From: Tim Berners-Lee (timbl@info_.cern.ch)
Subject: WorldWideWeb: Summary
Date: 1991-08-06 13:37:40 PST
In article <email@example.com> I promised to post a short summary of the
WorldWideWeb project. Mail me with any queries.
WorldWideWeb - Executive Summary
The WWW project merges the techniques of information retrieval and hypertext to
make an easy but powerful global information system.
The project started with the philosophy that much academic information should
be freely available to anyone. It aims to allow information sharing within
internationally dispersed teams, and the dissemination of information by
The WWW world consists of documents, and links. Indexes are special documents
which, rather than being read, may be searched. The result of such a search is
another ("virtual") document containing links to the documents found. A simple
protocol ("HTTP") is used to allow a browser program to request a keyword
search by a remote information server.
The web contains documents in many formats. Those documents which are
hypertext, (real or virtual) contain links to other documents, or places
within documents. All documents, whether real, virtual or indexes, look similar
to the reader and are contained within the same addressing scheme.
To follow a link, a reader clicks with a mouse (or types in a number if he or
she has no mouse). To search and index, a reader gives keywords (or other
search criteria). These are the only operations necessary to access the entire
world of data.
Information provider view
The WWW browsers can access many existing data systems via existing protocols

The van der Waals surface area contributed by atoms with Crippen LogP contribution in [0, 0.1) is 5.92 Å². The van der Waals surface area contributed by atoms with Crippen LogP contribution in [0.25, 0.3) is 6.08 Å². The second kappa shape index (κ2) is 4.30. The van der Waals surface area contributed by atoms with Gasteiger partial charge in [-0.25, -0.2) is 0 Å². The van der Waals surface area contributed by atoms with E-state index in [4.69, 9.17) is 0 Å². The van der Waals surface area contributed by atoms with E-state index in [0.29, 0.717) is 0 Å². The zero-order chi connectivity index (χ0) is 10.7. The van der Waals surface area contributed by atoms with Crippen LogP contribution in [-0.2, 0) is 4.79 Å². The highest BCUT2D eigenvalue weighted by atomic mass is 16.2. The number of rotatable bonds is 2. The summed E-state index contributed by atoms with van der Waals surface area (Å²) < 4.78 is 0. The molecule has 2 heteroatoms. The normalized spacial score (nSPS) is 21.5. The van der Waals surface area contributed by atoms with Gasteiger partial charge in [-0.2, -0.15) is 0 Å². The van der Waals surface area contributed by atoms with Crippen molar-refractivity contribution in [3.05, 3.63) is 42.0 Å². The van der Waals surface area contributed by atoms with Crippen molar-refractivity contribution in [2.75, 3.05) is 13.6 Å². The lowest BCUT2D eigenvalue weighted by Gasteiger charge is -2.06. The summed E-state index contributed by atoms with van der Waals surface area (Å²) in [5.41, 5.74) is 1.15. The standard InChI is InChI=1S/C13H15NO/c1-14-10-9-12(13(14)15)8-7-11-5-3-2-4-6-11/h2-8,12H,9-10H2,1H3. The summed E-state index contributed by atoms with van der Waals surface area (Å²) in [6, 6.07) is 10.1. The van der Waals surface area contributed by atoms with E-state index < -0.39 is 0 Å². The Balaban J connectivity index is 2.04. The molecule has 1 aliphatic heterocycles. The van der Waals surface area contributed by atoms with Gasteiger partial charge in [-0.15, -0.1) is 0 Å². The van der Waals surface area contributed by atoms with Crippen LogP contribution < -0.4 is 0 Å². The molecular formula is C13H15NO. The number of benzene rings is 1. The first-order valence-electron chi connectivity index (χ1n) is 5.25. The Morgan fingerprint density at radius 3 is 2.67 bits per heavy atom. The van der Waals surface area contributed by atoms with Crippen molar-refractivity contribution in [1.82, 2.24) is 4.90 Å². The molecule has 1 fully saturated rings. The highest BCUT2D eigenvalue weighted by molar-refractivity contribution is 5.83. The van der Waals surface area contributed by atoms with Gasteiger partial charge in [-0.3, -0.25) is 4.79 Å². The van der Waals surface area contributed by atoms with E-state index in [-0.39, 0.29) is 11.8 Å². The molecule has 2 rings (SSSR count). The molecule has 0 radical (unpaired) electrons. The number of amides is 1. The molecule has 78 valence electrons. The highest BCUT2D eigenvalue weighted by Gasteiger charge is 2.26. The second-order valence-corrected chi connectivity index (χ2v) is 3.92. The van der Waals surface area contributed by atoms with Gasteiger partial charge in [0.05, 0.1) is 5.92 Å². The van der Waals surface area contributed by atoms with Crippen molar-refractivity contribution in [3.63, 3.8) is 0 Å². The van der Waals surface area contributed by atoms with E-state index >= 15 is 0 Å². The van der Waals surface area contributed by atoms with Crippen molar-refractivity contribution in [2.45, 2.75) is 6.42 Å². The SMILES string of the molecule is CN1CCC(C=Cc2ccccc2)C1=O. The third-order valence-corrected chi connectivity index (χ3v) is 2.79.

(FTP, NNTP) or via HTTP and a gateway. In this way, the critical mass of data
is quickly exceeded, and the increasing use of the system by readers and
information suppliers encourage each other.
Making a web is as simple as writing a few SGML files which point to your
existing data. Making it public involves running the FTP or HTTP daemon, and
making at least one link into your web from another. In fact, any file
available by anonymous FTP can be immediately linked into a web. The very small
start-up effort is designed to allow small contributions. At the other end of
the scale, large information providers may provide an HTTP server with full
text or keyword indexing.
The WWW model gets over the frustrating incompatibilities of data format
between suppliers and reader by allowing negotiation of format between a smart
browser and a smart server. This should provide a basis for extension into
multimedia, and allow those who share application standards to make full use of
them across the web.
This summary does not describe the many exciting possibilities opened up by the
WWW project, such as efficient document caching. the reduction of redundant
out-of-date copies, and the use of knowledge daemons. There is more
information in the online project documentation, including some background on
hypertext and many technical notes.
A prototype (very alpha test) simple line mode browser is currently available
in source form from node info.cern.ch [currently 126.96.36.199] as
Also available is a hypertext editor for the NeXT using the NeXTStep graphical
user interface, and a skeleton server daemon.
Documentation is readable using www (Plain text of the instalation instructions
is included in the tar file!). Document
is as good a place to start as any. Note these coordinates may change with
Tim Berners-Lee Tel: +41(22)767 3755
WorldWideWeb project Fax: +41(22)767 7155
C.E.R.N. email: firstname.lastname@example.org
1211 Geneva 23